CARACAS (Reuters) - Venezuela’s President Nicolas Maduro said on Friday he and other government officials should take salary cuts as part of budget reductions in response to the lower price of oil.
The South American member of OPEC derives 96 percent of its export revenues from oil, so the drop in prices to multi-year lows on the global market has hit hard, exacerbating a national economic decline, foreign currency shortage and scarcity of basic goods.
“This is a test for me,” Maduro said in a speech on state TV, reiterating that Venezuela would lobby within the Organization of the Petroleum Exporting Countries cartel as well as among non-OPEC producers for an oil price target of $100 per barrel.
U.S. crude tumbled 10 percent on Friday in its biggest one-day drop in more than five years, with benchmark Brent breaking below $70 a barrel.
Venezuela’s petroleum export basket, which averaged $103.42 in 2012 and $98.08 in 2013, dropped to a four-year low of $68.08 on Friday, the government said.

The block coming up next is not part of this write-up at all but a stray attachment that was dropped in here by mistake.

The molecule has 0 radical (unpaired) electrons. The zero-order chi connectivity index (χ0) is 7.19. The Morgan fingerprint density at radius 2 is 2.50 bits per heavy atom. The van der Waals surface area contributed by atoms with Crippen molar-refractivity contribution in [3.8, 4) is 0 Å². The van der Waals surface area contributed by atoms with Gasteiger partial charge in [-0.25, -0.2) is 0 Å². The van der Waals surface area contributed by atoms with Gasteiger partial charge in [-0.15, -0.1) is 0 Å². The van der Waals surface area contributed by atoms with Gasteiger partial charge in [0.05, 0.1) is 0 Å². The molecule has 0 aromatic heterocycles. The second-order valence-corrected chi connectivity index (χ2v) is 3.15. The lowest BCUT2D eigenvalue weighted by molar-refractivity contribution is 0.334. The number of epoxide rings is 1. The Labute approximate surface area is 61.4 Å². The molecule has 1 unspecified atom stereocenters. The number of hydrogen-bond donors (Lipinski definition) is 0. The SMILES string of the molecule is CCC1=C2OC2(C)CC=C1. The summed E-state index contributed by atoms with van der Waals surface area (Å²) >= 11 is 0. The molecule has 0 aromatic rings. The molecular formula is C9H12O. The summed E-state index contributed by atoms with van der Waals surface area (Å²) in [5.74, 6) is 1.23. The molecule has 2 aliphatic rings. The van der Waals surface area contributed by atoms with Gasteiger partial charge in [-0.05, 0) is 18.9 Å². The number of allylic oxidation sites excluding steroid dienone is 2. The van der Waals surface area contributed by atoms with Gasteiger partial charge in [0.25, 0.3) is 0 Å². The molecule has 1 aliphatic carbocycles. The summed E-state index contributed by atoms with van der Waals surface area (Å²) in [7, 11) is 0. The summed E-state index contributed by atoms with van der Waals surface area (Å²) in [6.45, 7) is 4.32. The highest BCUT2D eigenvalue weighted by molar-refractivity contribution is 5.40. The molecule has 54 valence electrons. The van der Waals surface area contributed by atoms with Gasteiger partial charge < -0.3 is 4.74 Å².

The Venezuelan president, who last year won election to replace late socialist leader Hugo Chavez, has seen his popularity fall in part due to the economic crisis. He said he was decreeing a new committee to recommend public spending cuts.
“This commission is going to take an axe and chop wherever we need to,” he said, adding that various budget cuts were needed. “I have ordered a revision of salaries of ministers and state enterprises, starting with the president of the republic.”
Maduro reiterated his assertion that global oil prices would eventually bounce back, and scoffed at his political foes who say the fall in revenues could be a final nail in the socialist government’s coffin.
“The oligarchy thinks it is time to defeat the Bolivarian revolution, our revolution of independence,” he said.
“I have said it before. We are in conditions to withstand the oil fall, have no doubt,” added Maduro who has repeatedly said the country’s foreign debt commitments and domestic welfare programs would both continue to be fully paid.
Writing by Andrew Cawthorne, editing by G Crosse